Tuesday, 14 June 2016

Florence Foster Jenkins Review


New York in the 1930s and 40s is fruitful ground for films about the arts scene. Like beachgoers expecting rain later in the day, the city represents a centre of enjoyment and frenzied innovation as war looms on the horizon. Bookending the period, we’ve lately had Me and Orson Welles (2008) and Kill Your Darlings (2008), both concerned with the emergence of new kinds of art, be it minimalist Shakespeare or Beat poetry. But in Florence Foster Jenkins we get a glimpse into the world of old art, and how it was maintained by the loyal music fans of New York, even in the face of disaster.

The eponymous Florence (Meryl Streep) was a real woman, whose love of music and inherited wealth combined in her support for the arts scene and founding of the Verdi Club. It is at this club that Stephen Frears’s new film opens, taking us backstage as Florence is nervously arrayed as various operatic figures, while her failed actor partner St. Clair (Hugh Grant) compeers.  From this point, it takes the film a little while to warm up. Having heard the premise of a famous singer with a lack of singing talent before attending the cinema, the audience is made to wait rather a long time to hear her sing at all. Fortunately, when this moment arrives it is hot on the heels of the entry of Simon Helberg as Cosmé McMoon, Florence’s somewhat overwhelmed but ultimately faithful pianist. Helberg completes a triumvirate of accomplished central actors, and we feel in safe hands from this point on.



Much like some of Frears’ other work – The Queen comes to mind – it is not immediately clear what the overarching plot will be. Instead we are presented with a series of vignettes which go deep into Florence and St Clair’s marriage, and her desire to sing. These, however, lend richness to the arc when it does come to fruition in Florence’s concert at Carnegie Hall. No doubt I will not be the first or last to compare Streep’s performance to another of her roles as a 20th Century American woman with a happy relationship but no children: Julia Child in Julie & Julia. However if we are making this comparison, it must be said that Julie & Julia delves, I feel, a little deeper into the central character. That is not to Florence Foster Jenkins’s disadvantage though, for the slight distance from Florence herself enhances our impression of the bubble she lives in. We are privy to all the secret activities and conversations of Cosmé and St. Clair as they contrive not to let Florence realise how ridiculous her singing voice really is.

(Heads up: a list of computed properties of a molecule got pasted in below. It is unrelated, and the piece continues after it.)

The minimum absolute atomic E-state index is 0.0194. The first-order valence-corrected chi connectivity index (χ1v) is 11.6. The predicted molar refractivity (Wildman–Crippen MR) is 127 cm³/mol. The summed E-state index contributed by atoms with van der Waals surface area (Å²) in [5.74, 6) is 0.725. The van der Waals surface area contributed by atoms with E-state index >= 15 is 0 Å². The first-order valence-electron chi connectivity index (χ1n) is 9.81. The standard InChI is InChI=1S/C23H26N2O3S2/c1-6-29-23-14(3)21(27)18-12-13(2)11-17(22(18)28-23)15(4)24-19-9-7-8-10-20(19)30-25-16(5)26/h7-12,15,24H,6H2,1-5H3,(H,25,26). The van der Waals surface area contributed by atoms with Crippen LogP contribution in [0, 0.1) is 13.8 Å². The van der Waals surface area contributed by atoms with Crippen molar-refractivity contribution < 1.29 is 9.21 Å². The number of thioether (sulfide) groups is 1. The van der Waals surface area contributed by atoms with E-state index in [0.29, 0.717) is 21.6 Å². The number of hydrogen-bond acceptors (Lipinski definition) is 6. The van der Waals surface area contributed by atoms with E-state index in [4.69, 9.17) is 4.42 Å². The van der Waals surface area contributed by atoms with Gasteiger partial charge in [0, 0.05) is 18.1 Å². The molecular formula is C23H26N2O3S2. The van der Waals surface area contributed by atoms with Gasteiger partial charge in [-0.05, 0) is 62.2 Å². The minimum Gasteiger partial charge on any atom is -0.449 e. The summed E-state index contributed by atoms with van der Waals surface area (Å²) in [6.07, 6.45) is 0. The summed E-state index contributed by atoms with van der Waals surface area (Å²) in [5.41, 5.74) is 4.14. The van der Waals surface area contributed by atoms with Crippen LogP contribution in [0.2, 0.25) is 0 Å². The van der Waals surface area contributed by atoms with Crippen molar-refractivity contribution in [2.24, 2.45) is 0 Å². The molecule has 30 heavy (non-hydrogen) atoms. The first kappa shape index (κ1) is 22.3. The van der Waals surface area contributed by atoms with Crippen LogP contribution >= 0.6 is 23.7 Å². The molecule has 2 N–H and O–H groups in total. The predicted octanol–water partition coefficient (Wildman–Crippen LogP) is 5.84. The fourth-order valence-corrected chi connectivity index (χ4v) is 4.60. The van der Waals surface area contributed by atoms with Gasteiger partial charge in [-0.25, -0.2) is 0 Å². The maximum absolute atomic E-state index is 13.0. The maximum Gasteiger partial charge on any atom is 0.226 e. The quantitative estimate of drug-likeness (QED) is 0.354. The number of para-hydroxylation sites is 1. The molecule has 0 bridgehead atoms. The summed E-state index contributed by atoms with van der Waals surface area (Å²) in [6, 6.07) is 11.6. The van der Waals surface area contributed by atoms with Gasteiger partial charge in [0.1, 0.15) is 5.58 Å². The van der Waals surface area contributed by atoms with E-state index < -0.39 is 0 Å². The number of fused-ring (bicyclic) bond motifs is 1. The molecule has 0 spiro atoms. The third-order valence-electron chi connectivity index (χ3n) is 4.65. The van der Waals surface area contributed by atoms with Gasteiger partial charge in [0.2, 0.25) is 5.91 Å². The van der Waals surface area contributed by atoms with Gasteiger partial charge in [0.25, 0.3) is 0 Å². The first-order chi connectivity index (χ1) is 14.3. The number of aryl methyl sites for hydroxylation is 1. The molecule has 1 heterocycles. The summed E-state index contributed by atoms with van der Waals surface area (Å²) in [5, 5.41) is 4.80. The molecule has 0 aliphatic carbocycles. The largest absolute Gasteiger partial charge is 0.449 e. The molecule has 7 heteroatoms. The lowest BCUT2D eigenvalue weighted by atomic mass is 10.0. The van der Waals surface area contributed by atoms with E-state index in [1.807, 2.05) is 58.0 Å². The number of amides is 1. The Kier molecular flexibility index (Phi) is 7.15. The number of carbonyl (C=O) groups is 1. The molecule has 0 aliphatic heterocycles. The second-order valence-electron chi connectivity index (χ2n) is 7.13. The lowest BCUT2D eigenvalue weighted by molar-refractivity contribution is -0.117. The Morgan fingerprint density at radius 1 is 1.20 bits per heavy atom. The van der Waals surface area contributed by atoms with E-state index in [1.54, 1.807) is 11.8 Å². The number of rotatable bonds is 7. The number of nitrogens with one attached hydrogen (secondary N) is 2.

Now for a word on the costumes. What struck me most was that the range of characters, some fictional and some real, allows for a full range of 1940s fashions. Florence’s own wardrobe seems more like a call back to the late Edwardian age and 1920s, all loose shapes and beading, with a good helping of feathers. Her friends and members of the Verdi club follow suit, in similar frocks and strict black tie. Yet in a totally contrasting scene, possibly my favourite in the film, St. Clair’s lover Kathleen (Rebecca Ferguson) throws a party in their apartment. Thus a whole different sector of New York society emerges. Kathleen herself, a teacher, sports the kind of simple tea dresses and tailored trousers which we associate most often with this period, while Agnes (Nina Arianda), lowbrow girlfriend of a Verdi club member, flies the flag for vampy dresses and big hair. The scene is a heady mix of Hugh Grant throwing shapes to Benny Goodman, mismatching fashions, and Cosmé’s endearing obliviousness to the fact that some of the male guests are flirting with him.



If you want a film that is equal parts uplifting, funny, and heart-rending, it’s all piled in here. The world of 1944 is brought beautifully to life, and at its core, Florence Foster Jenkins boasts three very strong performances. Simon Helberg, who you may only know from The Big Bang Theory (a personal favourite of mine, though I know it is not everyone’s cup of tea) deserves a special mention. Though understated, his portrayal of Cosmé shows his ability for delicate emotion as well as the impeccable comic timing he is already known for.

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